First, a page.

Two-wheel-drive (2WD) truck class
The two-wheel drive (2WD) division was introduced in 1983.
The division imposes a weight-limit of 2,800 kilograms (6,200 lb) on each competing truck, a maximum width of 2.4 meters (8 ft), and a maximum distance of 4.6 meters (15 ft) from the centerline of the rear axle to the front of the vehicle (including weight racks and tow hook). (The length restriction allows for up to 250 millimeters (10 in) of cosmetic fiberglass, however.)
Alcohol methane engines with up to eight cylinders are permitted, but diesel engines are not. Any wheelbase is permitted.
The National Tractor Pullers Association restricts engines to 9,420 cm3 (575 cu in) and two valves per cylinder. They permit tubular steel frames. The maximum tire size for the 2WD class is 470 mm × 410 mm (18.4 in × 16.1 in), with a maximum circumference of 3,600 mm (143 in) when mounted on an 460-millimeter (18 in) rim and inflated to 190 kilopascals (28 psi). The ground patch is not to exceed 480 millimeters (19 in) on original tread.
Super stock, pro-stock, and mini-modified
Super Stock tractor Open class uses primarily methanol fuel (some are diesel versions). The Super Stock Open machines can generate over 4,400 kilowatts (6,000 PS) an 5,400 newton-meters (4,000 lbf⋅ft) of torque, with billet or re-cast engine blocks. Super Stock Open and Super Stock Diesel tractors may use up to four turbochargers in three stages. The Diesel super stock tractors generate close to 3,700 kilowatts (5,000 PS) and 8,100 newton-metres (6,000 lbf⋅ft) of torque and are allowed to compete in the Open class, which very rarely occurs anymore. However, a true Open (methanol fuel) tractor is not allowed to compete in the Diesel class.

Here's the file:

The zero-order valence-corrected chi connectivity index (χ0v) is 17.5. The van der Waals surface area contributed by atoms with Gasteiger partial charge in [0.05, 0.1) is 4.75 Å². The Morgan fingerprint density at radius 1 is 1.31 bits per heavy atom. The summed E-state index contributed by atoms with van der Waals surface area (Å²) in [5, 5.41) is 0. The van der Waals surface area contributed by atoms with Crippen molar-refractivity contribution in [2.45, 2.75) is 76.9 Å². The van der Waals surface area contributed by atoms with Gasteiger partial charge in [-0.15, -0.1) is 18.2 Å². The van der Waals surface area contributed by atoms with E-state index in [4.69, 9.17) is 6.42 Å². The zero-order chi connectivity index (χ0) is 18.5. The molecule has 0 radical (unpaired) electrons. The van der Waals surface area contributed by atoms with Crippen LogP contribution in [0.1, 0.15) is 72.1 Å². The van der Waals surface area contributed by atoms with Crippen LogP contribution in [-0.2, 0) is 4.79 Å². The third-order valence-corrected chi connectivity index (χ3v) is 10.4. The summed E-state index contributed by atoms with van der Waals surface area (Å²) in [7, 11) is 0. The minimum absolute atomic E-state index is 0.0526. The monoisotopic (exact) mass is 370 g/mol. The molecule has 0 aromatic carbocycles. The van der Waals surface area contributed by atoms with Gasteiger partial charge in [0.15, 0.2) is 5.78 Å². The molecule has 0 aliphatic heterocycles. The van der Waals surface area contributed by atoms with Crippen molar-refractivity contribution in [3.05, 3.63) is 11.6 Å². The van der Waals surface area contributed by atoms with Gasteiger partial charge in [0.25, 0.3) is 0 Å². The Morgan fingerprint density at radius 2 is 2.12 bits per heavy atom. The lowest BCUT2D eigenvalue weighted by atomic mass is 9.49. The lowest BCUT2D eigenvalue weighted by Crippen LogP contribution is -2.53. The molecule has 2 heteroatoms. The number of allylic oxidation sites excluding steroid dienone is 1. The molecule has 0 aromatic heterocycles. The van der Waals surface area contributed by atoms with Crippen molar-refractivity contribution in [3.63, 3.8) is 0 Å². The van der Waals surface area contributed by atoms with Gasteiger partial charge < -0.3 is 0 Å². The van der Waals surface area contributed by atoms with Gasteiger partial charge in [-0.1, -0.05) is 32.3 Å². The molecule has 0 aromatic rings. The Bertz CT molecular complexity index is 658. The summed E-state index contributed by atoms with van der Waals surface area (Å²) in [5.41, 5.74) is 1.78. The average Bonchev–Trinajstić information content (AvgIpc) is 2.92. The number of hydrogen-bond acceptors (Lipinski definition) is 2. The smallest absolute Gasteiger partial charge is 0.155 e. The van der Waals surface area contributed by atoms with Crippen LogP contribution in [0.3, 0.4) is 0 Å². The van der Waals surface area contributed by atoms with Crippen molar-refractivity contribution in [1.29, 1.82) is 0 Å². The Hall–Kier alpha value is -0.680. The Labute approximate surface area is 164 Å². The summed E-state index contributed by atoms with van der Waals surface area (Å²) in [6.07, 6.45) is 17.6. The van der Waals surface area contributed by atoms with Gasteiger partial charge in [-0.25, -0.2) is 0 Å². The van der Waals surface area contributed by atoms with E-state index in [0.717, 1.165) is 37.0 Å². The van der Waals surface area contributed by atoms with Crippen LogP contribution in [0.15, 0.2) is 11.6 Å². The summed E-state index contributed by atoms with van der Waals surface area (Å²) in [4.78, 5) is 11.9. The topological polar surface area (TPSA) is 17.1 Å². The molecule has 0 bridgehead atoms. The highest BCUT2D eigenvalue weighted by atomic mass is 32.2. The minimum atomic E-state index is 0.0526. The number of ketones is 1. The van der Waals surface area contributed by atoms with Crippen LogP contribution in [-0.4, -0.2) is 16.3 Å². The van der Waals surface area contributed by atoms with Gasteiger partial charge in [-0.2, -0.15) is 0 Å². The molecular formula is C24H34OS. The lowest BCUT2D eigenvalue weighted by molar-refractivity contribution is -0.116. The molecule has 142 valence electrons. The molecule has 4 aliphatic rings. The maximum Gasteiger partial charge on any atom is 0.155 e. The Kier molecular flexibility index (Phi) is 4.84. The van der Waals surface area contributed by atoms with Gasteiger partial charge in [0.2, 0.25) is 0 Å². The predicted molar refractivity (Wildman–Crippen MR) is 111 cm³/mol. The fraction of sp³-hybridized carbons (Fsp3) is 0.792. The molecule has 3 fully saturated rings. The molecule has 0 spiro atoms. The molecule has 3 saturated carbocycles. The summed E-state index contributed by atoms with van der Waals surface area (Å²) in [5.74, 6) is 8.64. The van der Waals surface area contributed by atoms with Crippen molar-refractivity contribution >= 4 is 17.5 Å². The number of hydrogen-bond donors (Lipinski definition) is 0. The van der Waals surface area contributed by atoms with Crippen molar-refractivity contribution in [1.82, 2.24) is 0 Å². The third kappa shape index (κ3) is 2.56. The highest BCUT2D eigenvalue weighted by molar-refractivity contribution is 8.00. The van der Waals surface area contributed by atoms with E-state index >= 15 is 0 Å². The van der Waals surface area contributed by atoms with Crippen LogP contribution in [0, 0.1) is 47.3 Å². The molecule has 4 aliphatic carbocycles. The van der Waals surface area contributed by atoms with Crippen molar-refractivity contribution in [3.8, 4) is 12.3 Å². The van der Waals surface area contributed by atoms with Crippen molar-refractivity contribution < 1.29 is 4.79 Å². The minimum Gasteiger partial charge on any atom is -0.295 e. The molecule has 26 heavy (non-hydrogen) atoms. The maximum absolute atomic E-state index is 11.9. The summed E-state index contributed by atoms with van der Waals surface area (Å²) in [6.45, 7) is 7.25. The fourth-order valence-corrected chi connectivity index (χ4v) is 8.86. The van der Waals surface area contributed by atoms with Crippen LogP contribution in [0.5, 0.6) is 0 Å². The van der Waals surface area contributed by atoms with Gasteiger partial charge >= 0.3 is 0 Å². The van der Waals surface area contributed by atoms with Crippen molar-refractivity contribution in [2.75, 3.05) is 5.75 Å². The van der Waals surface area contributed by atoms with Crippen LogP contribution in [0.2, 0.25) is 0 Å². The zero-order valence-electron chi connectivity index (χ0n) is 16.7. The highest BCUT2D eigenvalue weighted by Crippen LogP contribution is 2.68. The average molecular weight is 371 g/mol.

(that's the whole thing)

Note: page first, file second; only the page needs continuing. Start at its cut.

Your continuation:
There is light Super Stock class which is 2,800 kilograms (6,200 lb) and the Heavy Super Stock Classes that are 3,630–3,740 kilograms (8,000–8,250 lb).
Diesel Pro Stock Tractors are limited to one turbocharger and diesel fuel is the only allowable source for power, in keeping with the 'spirit' of the original tractors. The maximum engine displacement is 11,100 cubic centimeters (680 cu in). These engines can achieve around 2,700 kilowatts (3,700 PS) and 7,500 newton-meters (5,500 lbf⋅ft) of torque In recent years, new classes have been created to appeal to different groups of pullers. There is now a class called Limited Pro Stock that is limited to 10,500 cm3 (640 cu in) engine and 100 millimeters (4.1 in) turbocharger. This class typically pulls at 4,200–4,300 kilograms (9,300–9,500 lb) and is slightly restricted, as opposed to the Pro Stock class, which can run up to 11,100 cm3 (680 cu in) engine and an unrestricted size turbocharger, along with intercoolers.